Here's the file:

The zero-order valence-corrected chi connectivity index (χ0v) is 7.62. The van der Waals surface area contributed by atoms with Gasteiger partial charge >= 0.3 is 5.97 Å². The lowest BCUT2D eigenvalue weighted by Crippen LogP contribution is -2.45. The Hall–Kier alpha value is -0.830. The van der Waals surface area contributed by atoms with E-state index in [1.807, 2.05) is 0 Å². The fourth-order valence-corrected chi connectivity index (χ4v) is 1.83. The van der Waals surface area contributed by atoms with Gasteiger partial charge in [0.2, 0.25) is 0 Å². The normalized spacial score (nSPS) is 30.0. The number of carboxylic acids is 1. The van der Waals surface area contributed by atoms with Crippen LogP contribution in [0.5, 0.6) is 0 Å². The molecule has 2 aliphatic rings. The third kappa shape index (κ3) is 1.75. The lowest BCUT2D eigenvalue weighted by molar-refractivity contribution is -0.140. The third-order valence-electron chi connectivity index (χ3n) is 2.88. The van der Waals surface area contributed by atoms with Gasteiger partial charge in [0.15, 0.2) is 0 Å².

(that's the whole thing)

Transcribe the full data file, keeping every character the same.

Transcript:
The zero-order valence-corrected chi connectivity index (χ0v) is 7.62. The van der Waals surface area contributed by atoms with Gasteiger partial charge >= 0.3 is 5.97 Å². The lowest BCUT2D eigenvalue weighted by Crippen LogP contribution is -2.45. The Hall–Kier alpha value is -0.830. The van der Waals surface area contributed by atoms with E-state index in [1.807, 2.05) is 0 Å². The fourth-order valence-corrected chi connectivity index (χ4v) is 1.83. The van der Waals surface area contributed by atoms with Gasteiger partial charge in [0.2, 0.25) is 0 Å². The normalized spacial score (nSPS) is 30.0. The number of carboxylic acids is 1. The van der Waals surface area contributed by atoms with Crippen LogP contribution in [0.5, 0.6) is 0 Å². The molecule has 2 aliphatic rings. The third kappa shape index (κ3) is 1.75. The lowest BCUT2D eigenvalue weighted by molar-refractivity contribution is -0.140. The third-order valence-electron chi connectivity index (χ3n) is 2.88. The van der Waals surface area contributed by atoms with Gasteiger partial charge in [0.15, 0.2) is 0 Å².